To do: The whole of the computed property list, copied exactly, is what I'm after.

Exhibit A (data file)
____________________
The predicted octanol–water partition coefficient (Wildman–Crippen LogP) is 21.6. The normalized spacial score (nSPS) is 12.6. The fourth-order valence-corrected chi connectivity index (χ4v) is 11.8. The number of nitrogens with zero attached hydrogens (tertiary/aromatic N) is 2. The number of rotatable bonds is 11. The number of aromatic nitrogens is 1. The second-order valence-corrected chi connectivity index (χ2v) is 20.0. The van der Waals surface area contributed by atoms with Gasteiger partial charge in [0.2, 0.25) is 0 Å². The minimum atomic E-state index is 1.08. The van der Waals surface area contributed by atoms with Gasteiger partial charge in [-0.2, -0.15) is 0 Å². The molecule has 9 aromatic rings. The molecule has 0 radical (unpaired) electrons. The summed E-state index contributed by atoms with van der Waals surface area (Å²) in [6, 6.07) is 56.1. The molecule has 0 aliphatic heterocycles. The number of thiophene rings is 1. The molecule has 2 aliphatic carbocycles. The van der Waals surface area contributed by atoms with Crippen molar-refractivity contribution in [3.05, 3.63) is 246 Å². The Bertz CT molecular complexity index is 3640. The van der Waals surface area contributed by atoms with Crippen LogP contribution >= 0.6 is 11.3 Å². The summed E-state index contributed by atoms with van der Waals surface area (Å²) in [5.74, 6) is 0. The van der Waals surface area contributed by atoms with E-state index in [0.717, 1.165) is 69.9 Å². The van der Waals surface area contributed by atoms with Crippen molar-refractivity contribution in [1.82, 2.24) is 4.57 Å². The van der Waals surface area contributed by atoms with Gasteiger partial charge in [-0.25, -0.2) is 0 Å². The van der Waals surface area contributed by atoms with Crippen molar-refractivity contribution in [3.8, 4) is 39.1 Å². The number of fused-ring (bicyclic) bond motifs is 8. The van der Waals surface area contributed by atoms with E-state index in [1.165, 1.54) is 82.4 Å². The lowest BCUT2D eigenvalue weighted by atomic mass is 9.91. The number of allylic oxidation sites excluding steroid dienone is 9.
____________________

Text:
The predicted octanol–water partition coefficient (Wildman–Crippen LogP) is 21.6. The normalized spacial score (nSPS) is 12.6. The fourth-order valence-corrected chi connectivity index (χ4v) is 11.8. The number of nitrogens with zero attached hydrogens (tertiary/aromatic N) is 2. The number of rotatable bonds is 11. The number of aromatic nitrogens is 1. The second-order valence-corrected chi connectivity index (χ2v) is 20.0. The van der Waals surface area contributed by atoms with Gasteiger partial charge in [0.2, 0.25) is 0 Å². The minimum atomic E-state index is 1.08. The van der Waals surface area contributed by atoms with Gasteiger partial charge in [-0.2, -0.15) is 0 Å². The molecule has 9 aromatic rings. The molecule has 0 radical (unpaired) electrons. The summed E-state index contributed by atoms with van der Waals surface area (Å²) in [6, 6.07) is 56.1. The molecule has 0 aliphatic heterocycles. The number of thiophene rings is 1. The molecule has 2 aliphatic carbocycles. The van der Waals surface area contributed by atoms with Crippen molar-refractivity contribution in [3.05, 3.63) is 246 Å². The Bertz CT molecular complexity index is 3640. The van der Waals surface area contributed by atoms with Crippen LogP contribution >= 0.6 is 11.3 Å². The summed E-state index contributed by atoms with van der Waals surface area (Å²) in [5.74, 6) is 0. The van der Waals surface area contributed by atoms with E-state index in [0.717, 1.165) is 69.9 Å². The van der Waals surface area contributed by atoms with Crippen molar-refractivity contribution in [1.82, 2.24) is 4.57 Å². The van der Waals surface area contributed by atoms with Gasteiger partial charge in [-0.25, -0.2) is 0 Å². The van der Waals surface area contributed by atoms with Crippen molar-refractivity contribution in [3.8, 4) is 39.1 Å². The number of fused-ring (bicyclic) bond motifs is 8. The van der Waals surface area contributed by atoms with E-state index in [1.165, 1.54) is 82.4 Å². The lowest BCUT2D eigenvalue weighted by atomic mass is 9.91. The number of allylic oxidation sites excluding steroid dienone is 9.